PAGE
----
Gross National Product 2677132.00 2583856.00 CAD Million Mar 2022
Gross Fixed Capital Formation 474338.00 462135.00 CAD Million Mar 2022
GDP From Utilities 42733.00 42110.00 CAD Million Apr 2022
GDP From Transport 79322.00 78184.00 CAD Million Apr 2022
GDP From Services 1457943.00 1456235.00 CAD Million Apr 2022
GDP From Public Administration 139972.00 140846.00 CAD Million Apr 2022
GDP From Mining 159076.00 154247.00 CAD Million Apr 2022
GDP From Manufacturing 196944.00 194667.00 CAD Million Apr 2022
GDP From Construction 155023.00 155408.00 CAD Million Apr 2022
GDP From Agriculture 41591.00 41593.00 CAD Million Apr 2022

Canada GDP Growth Rate
Canada's economy is diversified and highly developed. Foreign trade is responsible for about 45 percent of the nation's GDP and the United States is by far the largest trade partner. On the expenditure side, household consumption is the main component of GDP and accounts for 58 percent of its total use, followed by gross fixed capital formation (22 percent) and government expenditure (19 percent). Exports of goods and services account for 32 percent of GDP while imports account for 33 percent, subtracting 1 percent of total GDP. Non-profit institutions serving households' final consumption expenditure and investment in inventories account for the remaining 2 percent.
Actual Previous Highest Lowest Dates Unit Frequency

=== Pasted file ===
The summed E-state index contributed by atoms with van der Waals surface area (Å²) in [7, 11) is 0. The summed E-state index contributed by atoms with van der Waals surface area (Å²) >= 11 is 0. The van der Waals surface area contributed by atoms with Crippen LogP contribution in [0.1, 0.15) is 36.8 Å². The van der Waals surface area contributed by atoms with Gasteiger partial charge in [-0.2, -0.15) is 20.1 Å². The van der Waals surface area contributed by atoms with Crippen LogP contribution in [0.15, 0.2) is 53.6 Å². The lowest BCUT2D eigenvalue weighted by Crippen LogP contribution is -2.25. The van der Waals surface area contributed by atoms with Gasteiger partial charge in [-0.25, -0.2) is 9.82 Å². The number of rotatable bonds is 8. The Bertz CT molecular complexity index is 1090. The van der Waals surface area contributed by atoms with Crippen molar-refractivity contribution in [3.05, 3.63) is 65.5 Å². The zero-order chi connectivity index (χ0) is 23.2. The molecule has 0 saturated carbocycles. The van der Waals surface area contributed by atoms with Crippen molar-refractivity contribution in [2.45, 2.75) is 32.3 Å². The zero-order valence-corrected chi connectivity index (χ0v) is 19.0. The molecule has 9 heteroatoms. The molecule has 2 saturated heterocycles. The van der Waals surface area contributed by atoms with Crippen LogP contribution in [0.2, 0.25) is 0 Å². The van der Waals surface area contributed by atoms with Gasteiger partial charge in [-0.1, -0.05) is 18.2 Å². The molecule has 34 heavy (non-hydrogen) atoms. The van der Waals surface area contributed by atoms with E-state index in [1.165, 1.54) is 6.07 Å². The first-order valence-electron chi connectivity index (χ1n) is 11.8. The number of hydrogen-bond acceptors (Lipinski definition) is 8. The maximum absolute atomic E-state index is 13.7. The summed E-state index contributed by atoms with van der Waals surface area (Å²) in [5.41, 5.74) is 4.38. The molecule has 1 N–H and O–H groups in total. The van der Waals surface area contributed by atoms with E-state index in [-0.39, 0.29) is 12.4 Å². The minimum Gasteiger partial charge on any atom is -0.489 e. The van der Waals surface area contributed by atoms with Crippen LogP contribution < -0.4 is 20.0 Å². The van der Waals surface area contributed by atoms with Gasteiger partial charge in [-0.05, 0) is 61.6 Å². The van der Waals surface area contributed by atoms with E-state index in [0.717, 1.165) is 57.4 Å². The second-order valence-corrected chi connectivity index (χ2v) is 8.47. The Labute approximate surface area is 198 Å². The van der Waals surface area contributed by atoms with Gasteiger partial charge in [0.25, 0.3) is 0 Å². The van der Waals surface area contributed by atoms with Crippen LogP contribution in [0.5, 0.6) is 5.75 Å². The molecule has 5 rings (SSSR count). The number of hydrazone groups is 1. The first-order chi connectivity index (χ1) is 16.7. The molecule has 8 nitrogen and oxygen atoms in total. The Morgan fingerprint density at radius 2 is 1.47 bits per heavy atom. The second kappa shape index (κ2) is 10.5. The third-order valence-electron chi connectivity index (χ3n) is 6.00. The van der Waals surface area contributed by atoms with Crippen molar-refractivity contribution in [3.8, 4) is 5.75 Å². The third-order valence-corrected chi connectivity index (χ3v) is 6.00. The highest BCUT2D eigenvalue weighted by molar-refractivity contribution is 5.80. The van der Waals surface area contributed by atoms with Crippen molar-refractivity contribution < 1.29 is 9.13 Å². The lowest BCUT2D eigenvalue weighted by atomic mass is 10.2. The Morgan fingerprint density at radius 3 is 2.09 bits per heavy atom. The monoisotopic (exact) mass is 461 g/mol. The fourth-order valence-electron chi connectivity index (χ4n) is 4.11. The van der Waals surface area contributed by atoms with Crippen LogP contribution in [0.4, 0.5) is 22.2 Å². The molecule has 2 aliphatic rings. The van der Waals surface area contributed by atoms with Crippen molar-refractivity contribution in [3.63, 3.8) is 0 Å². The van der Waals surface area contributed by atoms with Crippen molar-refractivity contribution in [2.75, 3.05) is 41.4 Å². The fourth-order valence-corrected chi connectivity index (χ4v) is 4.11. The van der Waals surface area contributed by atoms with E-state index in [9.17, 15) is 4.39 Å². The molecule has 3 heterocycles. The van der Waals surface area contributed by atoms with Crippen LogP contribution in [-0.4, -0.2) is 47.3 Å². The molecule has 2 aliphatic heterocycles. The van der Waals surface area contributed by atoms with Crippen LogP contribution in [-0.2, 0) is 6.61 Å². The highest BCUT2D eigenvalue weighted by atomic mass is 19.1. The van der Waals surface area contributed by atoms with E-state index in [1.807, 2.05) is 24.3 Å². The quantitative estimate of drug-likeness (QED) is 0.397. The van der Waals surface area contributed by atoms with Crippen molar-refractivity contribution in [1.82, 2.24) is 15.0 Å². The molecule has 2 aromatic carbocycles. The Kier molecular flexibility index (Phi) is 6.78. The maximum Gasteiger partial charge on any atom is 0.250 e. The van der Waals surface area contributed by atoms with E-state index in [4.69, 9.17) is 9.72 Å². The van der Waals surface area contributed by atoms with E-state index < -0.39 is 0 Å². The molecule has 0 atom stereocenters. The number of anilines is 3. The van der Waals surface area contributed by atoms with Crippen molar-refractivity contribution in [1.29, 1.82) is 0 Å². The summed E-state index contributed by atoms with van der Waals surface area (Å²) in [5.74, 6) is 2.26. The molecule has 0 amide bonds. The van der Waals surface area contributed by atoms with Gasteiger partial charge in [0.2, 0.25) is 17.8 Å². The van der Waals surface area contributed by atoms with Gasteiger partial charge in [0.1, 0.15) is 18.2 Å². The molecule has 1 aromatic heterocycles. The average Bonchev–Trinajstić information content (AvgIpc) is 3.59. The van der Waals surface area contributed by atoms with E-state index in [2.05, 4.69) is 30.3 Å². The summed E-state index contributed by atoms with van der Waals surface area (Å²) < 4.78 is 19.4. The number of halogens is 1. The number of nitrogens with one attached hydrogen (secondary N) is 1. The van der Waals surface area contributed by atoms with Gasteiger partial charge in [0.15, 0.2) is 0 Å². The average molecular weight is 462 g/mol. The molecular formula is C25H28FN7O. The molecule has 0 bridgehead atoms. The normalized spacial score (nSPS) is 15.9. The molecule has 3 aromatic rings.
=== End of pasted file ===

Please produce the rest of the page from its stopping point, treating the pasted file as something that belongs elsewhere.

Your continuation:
0.80 1.60 9.00 -11.00 1961 - 2022 percent Quarterly

News Stream
Canada GDP Growth Slows to 0.8% in Q1
The GDP in Canada expanded 0.8% on quarter in the first three months of 2022, the weakest performance in three quarters, due to a 2.4% drop in international exports volumes, mostly energy products. Government spending also slowed as federal transfers to households continued to decline. Still, household spending rose 0.8%, a third consecutive quarterly increase, prompted by outlays on most goods and services even with limited capacity restrictions throughout Canada on in-person shopping and services. Also, investment in residential construction surged 4.3%, prompted by renovations (+9.3%), resale costs (+4.6%) and new construction (+0.2%). On an annualized basis, the economy expanded 3.1%, well below analysts' expectations of 5.4% and 6.6% in the previous period. The Bank of Canada in April projected second quarter growth at 6%.